Latest from The Spokesman-Review
A funny thing happened to Silver Valley residents on their way to a decision on whether or not they want an Urban Renewal Agency (URA) in their county. They've heard from their neighbors to the west, including two elected officials angry over Coeur d'Alene's agency and its investment in McEuen Field. The newest change to urban renewal law requires approval from local residents before their elected officials can form a URA. Previously, in over four dozen cities and at least one county, those officials needed only proof of deterioration within their boundaries to authorize the URA and appoint its members. As a result of the law change, Shoshone County Commissioners have scheduled a vote on the issue for this Tuesday. What they could never have imagined was the interference of residents outside the Valley, but that is exactly what has happened/John Austin, Coeur d'Alene Press op-ed article. More here. (Idaho Legislature photo: Rep. Kathy Sims)
Question: Should state Rep. Kathy Sims, R-Coeur d'Alene, and Coeur d'Alene Councilman Dan Gookin be trying to export their anti-urban renewal philosophy to the economically depressed Silver Valley?
In case anyone was wondering that pretty young woman on page C1 of the Press today is none other than my little sister, Patty Morrison, the principal at Spirit Lake Elementary. She recently received the Rookie Administrator Award from the Elementary Principals Association. Patty comes from a long line of educators, including my folks Jo and Gene Austin, who taught science and physics for many years, as well as her older sisters Beth and Susie. When she got the job I used the old line that it wasn’t the school I minded so much as it was the principal of the thing. :) Yes, her big brother lost a button off his vest this morning.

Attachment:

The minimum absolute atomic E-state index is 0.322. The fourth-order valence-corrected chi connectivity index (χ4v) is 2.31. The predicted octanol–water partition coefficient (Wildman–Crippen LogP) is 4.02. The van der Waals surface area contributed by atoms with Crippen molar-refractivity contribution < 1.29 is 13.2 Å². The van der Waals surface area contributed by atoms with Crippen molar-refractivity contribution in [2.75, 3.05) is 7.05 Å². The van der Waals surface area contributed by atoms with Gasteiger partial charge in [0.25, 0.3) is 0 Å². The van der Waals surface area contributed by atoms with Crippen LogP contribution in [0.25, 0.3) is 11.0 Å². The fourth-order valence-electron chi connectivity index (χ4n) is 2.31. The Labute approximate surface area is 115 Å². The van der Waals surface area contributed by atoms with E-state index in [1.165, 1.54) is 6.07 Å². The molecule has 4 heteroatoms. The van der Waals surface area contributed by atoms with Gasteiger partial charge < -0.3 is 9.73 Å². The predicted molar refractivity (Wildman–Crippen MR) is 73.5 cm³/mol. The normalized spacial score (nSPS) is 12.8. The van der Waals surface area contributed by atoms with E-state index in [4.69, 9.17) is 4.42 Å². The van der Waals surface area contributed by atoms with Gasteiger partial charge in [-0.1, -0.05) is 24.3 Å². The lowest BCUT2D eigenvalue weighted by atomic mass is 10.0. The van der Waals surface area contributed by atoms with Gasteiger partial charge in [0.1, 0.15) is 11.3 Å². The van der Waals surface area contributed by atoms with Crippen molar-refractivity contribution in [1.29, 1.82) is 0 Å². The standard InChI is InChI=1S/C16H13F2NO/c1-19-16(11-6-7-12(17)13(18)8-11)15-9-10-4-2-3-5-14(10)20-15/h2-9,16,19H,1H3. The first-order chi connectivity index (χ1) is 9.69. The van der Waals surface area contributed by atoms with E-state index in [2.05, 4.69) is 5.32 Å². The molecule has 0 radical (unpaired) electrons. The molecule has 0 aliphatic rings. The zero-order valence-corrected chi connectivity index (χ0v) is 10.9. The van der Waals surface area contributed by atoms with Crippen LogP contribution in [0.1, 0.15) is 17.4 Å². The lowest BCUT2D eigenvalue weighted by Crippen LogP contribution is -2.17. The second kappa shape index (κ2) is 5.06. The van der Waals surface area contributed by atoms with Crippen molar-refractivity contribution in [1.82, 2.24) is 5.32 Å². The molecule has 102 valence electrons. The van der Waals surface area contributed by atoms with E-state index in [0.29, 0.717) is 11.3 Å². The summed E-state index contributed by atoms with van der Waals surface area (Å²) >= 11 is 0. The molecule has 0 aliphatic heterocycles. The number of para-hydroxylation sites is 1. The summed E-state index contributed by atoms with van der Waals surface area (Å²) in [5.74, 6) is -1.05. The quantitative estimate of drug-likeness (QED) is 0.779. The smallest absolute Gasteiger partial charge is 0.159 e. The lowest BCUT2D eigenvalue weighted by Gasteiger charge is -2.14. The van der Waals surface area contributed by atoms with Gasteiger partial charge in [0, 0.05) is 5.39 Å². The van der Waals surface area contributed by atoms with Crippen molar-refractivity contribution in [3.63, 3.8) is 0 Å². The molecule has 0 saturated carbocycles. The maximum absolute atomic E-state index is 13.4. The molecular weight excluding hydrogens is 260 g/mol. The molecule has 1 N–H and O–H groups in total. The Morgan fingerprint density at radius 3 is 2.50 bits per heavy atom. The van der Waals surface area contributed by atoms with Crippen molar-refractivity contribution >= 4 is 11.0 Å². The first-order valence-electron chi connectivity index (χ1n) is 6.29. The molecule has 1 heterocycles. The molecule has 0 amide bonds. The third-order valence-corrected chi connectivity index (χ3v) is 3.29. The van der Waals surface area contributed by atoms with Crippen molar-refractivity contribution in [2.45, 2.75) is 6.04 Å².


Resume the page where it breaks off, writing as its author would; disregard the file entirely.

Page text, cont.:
Question: When is the last time a member of your family did something that caused you to pop your buttons?
JohnA: Montana was always a fun place to visit back in the old days. Growing up a few miles away in the Silver Valley, we’d take advantage of their hospitality on more than one occassion. Seltice was a short drive away, especially when their drinking age was 18 (officially, anyway). The 10,000 Silver Dollar bar was another great place (the old one, not the commercial gag at Haugen) and for a longer trek there was St. Regis and the nearby hot springs. It was cool cruising along at whatever speed felt right, which when you’re a teenager is as fast as the old beater could go.
DFO: My family has strong ties to Montana from my 5 years there. My wife & I were the first O’s to migrate. Eventually, three siblings & my mother followed. My son was born there. Two of my siblings married Montanans. Two nephews were born there. I’ll always have a fondness for the rugged Rockies out of town to the east and the independent characters that I met there.
Question: Do you have Montana ties and/or fond memories of The Big Sky state?
JohnA: I’m a Chamber of Commerce guy when it comes to tourists, as I know the economic impact they provide to the area. It’s just that by the end of August we’re ready for a break from the hordes. We don’t mind sharing paradise but it’s great when we finally get our peace and quiet back. That’s our September reward, and like many locals, we look forward to it.